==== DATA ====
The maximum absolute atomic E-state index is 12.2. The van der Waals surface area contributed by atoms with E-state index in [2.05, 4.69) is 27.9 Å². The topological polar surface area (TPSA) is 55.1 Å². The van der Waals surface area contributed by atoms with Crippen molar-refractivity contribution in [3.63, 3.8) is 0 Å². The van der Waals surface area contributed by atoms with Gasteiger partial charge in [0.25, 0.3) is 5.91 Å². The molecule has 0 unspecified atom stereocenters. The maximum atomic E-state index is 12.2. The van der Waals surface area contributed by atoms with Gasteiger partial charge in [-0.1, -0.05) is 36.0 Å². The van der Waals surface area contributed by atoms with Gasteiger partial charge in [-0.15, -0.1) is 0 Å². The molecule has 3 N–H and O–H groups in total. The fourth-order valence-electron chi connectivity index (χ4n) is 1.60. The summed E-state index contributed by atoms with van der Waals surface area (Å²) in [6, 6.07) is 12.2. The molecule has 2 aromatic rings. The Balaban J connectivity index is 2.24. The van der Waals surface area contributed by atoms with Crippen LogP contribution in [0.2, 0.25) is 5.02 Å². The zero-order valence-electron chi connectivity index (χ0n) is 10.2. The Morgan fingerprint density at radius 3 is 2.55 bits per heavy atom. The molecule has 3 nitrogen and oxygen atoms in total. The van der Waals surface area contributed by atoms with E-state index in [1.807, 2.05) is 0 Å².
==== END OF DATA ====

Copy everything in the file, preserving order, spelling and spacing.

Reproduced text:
The maximum absolute atomic E-state index is 12.2. The van der Waals surface area contributed by atoms with E-state index in [2.05, 4.69) is 27.9 Å². The topological polar surface area (TPSA) is 55.1 Å². The van der Waals surface area contributed by atoms with Crippen molar-refractivity contribution in [3.63, 3.8) is 0 Å². The van der Waals surface area contributed by atoms with Gasteiger partial charge in [0.25, 0.3) is 5.91 Å². The molecule has 0 unspecified atom stereocenters. The maximum atomic E-state index is 12.2. The van der Waals surface area contributed by atoms with Gasteiger partial charge in [-0.1, -0.05) is 36.0 Å². The van der Waals surface area contributed by atoms with Gasteiger partial charge in [-0.15, -0.1) is 0 Å². The molecule has 3 N–H and O–H groups in total. The fourth-order valence-electron chi connectivity index (χ4n) is 1.60. The summed E-state index contributed by atoms with van der Waals surface area (Å²) in [6, 6.07) is 12.2. The molecule has 2 aromatic rings. The Balaban J connectivity index is 2.24. The van der Waals surface area contributed by atoms with Crippen LogP contribution in [0.2, 0.25) is 5.02 Å². The zero-order valence-electron chi connectivity index (χ0n) is 10.2. The Morgan fingerprint density at radius 3 is 2.55 bits per heavy atom. The molecule has 3 nitrogen and oxygen atoms in total. The van der Waals surface area contributed by atoms with E-state index in [1.807, 2.05) is 0 Å².